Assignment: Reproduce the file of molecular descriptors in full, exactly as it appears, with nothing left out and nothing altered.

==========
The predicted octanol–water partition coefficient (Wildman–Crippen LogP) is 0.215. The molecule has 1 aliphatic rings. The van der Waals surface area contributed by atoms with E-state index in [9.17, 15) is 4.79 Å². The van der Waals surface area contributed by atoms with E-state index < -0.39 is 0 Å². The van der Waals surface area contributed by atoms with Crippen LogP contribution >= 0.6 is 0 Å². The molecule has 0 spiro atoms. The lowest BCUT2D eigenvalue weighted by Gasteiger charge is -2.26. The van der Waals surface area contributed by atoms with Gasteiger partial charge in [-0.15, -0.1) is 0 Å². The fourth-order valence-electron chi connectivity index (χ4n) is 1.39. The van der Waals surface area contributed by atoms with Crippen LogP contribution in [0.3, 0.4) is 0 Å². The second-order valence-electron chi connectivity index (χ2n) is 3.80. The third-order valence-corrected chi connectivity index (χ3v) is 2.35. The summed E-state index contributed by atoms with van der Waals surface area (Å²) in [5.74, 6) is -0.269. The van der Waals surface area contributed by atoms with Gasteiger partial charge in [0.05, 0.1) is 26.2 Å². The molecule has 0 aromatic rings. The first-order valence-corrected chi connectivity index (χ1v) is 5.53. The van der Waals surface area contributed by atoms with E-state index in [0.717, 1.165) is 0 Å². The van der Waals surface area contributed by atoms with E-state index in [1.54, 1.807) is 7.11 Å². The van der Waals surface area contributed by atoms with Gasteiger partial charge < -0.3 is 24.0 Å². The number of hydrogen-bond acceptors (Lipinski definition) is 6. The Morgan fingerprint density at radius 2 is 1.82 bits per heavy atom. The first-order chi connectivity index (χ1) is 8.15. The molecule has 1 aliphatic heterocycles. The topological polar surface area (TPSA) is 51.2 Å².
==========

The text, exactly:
The predicted octanol–water partition coefficient (Wildman–Crippen LogP) is 0.215. The molecule has 1 aliphatic rings. The van der Waals surface area contributed by atoms with E-state index in [9.17, 15) is 4.79 Å². The van der Waals surface area contributed by atoms with E-state index < -0.39 is 0 Å². The van der Waals surface area contributed by atoms with Crippen LogP contribution >= 0.6 is 0 Å². The molecule has 0 spiro atoms. The lowest BCUT2D eigenvalue weighted by Gasteiger charge is -2.26. The van der Waals surface area contributed by atoms with Gasteiger partial charge in [-0.15, -0.1) is 0 Å². The fourth-order valence-electron chi connectivity index (χ4n) is 1.39. The van der Waals surface area contributed by atoms with Crippen LogP contribution in [0.3, 0.4) is 0 Å². The second-order valence-electron chi connectivity index (χ2n) is 3.80. The third-order valence-corrected chi connectivity index (χ3v) is 2.35. The summed E-state index contributed by atoms with van der Waals surface area (Å²) in [5.74, 6) is -0.269. The van der Waals surface area contributed by atoms with Gasteiger partial charge in [0.05, 0.1) is 26.2 Å². The molecule has 0 aromatic rings. The first-order valence-corrected chi connectivity index (χ1v) is 5.53. The van der Waals surface area contributed by atoms with E-state index in [0.717, 1.165) is 0 Å². The van der Waals surface area contributed by atoms with E-state index in [1.54, 1.807) is 7.11 Å². The van der Waals surface area contributed by atoms with Gasteiger partial charge < -0.3 is 24.0 Å². The number of hydrogen-bond acceptors (Lipinski definition) is 6. The Morgan fingerprint density at radius 2 is 1.82 bits per heavy atom. The first-order chi connectivity index (χ1) is 8.15. The molecule has 1 aliphatic heterocycles. The topological polar surface area (TPSA) is 51.2 Å².